Sunday, May 15, 2011

Between Elitism and Illusion

Exasperated by the ideological muddle ensnaring his party, Communist Party of Nepal-Unified Marxist-Leninist firebrand Bam Dev Gautam has hit back at his rivals in the leadership. The former deputy prime minister no longer seems in a mood to consider them communists.
Although Gautam was careful not to name names during a speech in Nepalgunj the other day, his targets were clear. “We cannot take those Nepali Congress cohorts as communists, can we?” Gautam asked the audience. The images of Khadga Prasad Sharma Oli and Madhav Kumar Nepal must have been swirling around the place in their assorted manifestations.
At one level, Gautam merely articulated something that has been intriguing a far wider section of the populace. Oli’s public remarks have tended to fall at the right end of the political spectrum, on occasion surpassing those of Kamal Thapa of the Rastriya Prajatantra Party-Nepal, if you take the monarchy out of the equation.
Unlike Oli, Madhav Nepal has been vituperative in his public references to former king Gyanendra Shah. But on other matters, Nepal has generally positioned himself on the right of many in the Nepali Congress. Although both seem to have trained their guns on the Maoists, deeper down it looks like they are going after a particular mind-set.
Yet other parts of Gautam’s speech were a bit grating. “What a surprise, some of our own senior leaders have been supporting a status-quoist party like Nepali Congress,” he thundered. What status quo, exactly? In  post-April Uprising 2006 Nepal, the term status quo, at least in the political context Gautam refers to, is too amorphous to understand. When Chettris are able to bring significant parts of the country to a halt claiming discrimination, you have to concede how our notions of new and old are changing by moment.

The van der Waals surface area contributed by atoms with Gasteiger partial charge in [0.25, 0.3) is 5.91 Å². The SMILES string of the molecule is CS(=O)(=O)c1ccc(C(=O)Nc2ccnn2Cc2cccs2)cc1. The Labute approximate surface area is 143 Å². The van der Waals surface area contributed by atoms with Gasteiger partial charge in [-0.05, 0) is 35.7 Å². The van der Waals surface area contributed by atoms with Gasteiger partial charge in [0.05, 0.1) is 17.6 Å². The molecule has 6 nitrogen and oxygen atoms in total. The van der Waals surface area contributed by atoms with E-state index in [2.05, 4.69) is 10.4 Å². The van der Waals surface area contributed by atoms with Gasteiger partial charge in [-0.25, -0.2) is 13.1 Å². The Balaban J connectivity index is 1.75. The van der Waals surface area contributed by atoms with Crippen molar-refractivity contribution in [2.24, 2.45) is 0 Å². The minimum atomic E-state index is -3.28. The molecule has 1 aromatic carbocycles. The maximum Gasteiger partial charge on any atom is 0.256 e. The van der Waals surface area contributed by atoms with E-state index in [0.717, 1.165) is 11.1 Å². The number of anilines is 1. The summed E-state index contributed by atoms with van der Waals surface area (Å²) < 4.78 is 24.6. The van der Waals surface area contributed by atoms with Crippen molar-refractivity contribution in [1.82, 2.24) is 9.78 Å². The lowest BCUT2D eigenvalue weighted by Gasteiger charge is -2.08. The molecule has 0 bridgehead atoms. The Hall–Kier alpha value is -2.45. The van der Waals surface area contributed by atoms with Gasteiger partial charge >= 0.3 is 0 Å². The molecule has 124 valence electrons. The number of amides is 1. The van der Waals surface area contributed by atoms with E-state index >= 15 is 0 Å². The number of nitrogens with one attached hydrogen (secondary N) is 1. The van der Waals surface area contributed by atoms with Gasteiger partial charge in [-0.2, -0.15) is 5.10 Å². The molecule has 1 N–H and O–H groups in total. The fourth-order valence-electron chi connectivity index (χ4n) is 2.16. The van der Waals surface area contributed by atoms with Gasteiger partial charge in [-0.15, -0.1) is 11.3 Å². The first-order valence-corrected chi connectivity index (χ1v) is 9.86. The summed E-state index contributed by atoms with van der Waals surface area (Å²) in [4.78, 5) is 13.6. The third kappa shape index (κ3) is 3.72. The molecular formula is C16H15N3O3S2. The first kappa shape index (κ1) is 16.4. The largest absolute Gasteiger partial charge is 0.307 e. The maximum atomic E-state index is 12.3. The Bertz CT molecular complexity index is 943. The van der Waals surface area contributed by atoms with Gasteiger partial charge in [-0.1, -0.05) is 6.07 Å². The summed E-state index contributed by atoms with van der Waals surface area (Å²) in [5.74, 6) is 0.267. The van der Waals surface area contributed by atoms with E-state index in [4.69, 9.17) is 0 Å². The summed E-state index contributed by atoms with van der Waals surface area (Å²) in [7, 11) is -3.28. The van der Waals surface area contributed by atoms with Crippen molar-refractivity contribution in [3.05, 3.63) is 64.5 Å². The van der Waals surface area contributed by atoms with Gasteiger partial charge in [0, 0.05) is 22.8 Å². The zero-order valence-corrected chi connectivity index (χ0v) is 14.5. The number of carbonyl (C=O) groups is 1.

Ideological consistency may not be Gautam’s stronghold. But he persisted nevertheless. “Our ideology is Peoples’ Multiparty Democracy (PMD) [and] the heart of PMD is revolutionary change”, Gautam insisted. That was the kind of language Oli and Nepal have long used to position themselves between radicals and moderates, all the while Gautam was taking turns consorting with the palace and the Maoists.
Still, the larger question pertains to the general direction of our politics. There those outside the arena who tend to dismiss as grossly insulting clear manifestations of popular disenchantment with the political class’ inability to deliver the constitution. Many in this group have a history of magnifying and even manufacturing grievances and institutionalizing an industry while masquerading as dispassionate observers. Now that the change they peddled had started losing some of its luster, it’s the people’s fault.
Then there are those in the political class who believe in the power of national consensus to work wonders when it comes to the crunch. It doesn’t matter a bit that the rest of the year is not so conducive to common cause. Those without similar faith in – or perhaps, more appropriately, fantasies about – the durability of last-minute deals are somehow roadblocks that must be cast aside.
Between this crass elitism and eternal confidence, Gautam’s comments point to the imperative of each one of us fighting our individual battles and reconciling ourselves within before pretending to know what it is that we collectively seek.